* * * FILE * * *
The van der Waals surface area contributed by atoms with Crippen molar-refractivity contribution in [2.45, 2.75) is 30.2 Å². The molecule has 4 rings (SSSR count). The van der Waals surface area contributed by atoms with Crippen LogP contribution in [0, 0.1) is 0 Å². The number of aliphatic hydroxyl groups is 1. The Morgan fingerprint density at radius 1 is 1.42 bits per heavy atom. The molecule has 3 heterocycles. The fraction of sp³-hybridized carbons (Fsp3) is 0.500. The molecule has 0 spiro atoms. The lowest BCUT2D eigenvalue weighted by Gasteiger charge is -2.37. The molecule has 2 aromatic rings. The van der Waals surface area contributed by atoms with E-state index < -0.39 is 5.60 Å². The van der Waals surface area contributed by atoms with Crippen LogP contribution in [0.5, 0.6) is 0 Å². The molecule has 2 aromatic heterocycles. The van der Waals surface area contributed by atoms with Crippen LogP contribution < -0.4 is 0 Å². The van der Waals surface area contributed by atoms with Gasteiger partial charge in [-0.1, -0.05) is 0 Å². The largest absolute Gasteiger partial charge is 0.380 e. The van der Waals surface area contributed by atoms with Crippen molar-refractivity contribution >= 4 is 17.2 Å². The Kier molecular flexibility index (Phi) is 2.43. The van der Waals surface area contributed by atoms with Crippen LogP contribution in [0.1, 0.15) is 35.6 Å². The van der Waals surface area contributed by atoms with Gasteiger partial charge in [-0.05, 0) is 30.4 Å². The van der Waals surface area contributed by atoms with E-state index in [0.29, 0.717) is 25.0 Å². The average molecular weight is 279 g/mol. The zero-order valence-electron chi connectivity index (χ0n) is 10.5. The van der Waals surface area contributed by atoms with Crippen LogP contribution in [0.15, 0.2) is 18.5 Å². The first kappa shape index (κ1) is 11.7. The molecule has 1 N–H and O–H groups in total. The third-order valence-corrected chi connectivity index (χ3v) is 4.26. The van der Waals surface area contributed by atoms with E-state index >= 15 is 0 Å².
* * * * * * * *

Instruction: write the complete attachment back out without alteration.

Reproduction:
The van der Waals surface area contributed by atoms with Crippen molar-refractivity contribution in [2.45, 2.75) is 30.2 Å². The molecule has 4 rings (SSSR count). The van der Waals surface area contributed by atoms with Crippen LogP contribution in [0, 0.1) is 0 Å². The number of aliphatic hydroxyl groups is 1. The Morgan fingerprint density at radius 1 is 1.42 bits per heavy atom. The molecule has 3 heterocycles. The fraction of sp³-hybridized carbons (Fsp3) is 0.500. The molecule has 0 spiro atoms. The lowest BCUT2D eigenvalue weighted by Gasteiger charge is -2.37. The molecule has 2 aromatic rings. The van der Waals surface area contributed by atoms with E-state index < -0.39 is 5.60 Å². The van der Waals surface area contributed by atoms with Crippen LogP contribution in [0.5, 0.6) is 0 Å². The molecule has 2 aromatic heterocycles. The van der Waals surface area contributed by atoms with Crippen LogP contribution < -0.4 is 0 Å². The van der Waals surface area contributed by atoms with Gasteiger partial charge in [-0.1, -0.05) is 0 Å². The largest absolute Gasteiger partial charge is 0.380 e. The van der Waals surface area contributed by atoms with Crippen molar-refractivity contribution >= 4 is 17.2 Å². The Kier molecular flexibility index (Phi) is 2.43. The van der Waals surface area contributed by atoms with Crippen LogP contribution in [0.1, 0.15) is 35.6 Å². The van der Waals surface area contributed by atoms with Gasteiger partial charge in [-0.05, 0) is 30.4 Å². The van der Waals surface area contributed by atoms with E-state index in [0.29, 0.717) is 25.0 Å². The average molecular weight is 279 g/mol. The zero-order valence-electron chi connectivity index (χ0n) is 10.5. The van der Waals surface area contributed by atoms with Crippen LogP contribution in [0.15, 0.2) is 18.5 Å². The first kappa shape index (κ1) is 11.7. The molecule has 1 N–H and O–H groups in total. The third-order valence-corrected chi connectivity index (χ3v) is 4.26. The van der Waals surface area contributed by atoms with E-state index >= 15 is 0 Å².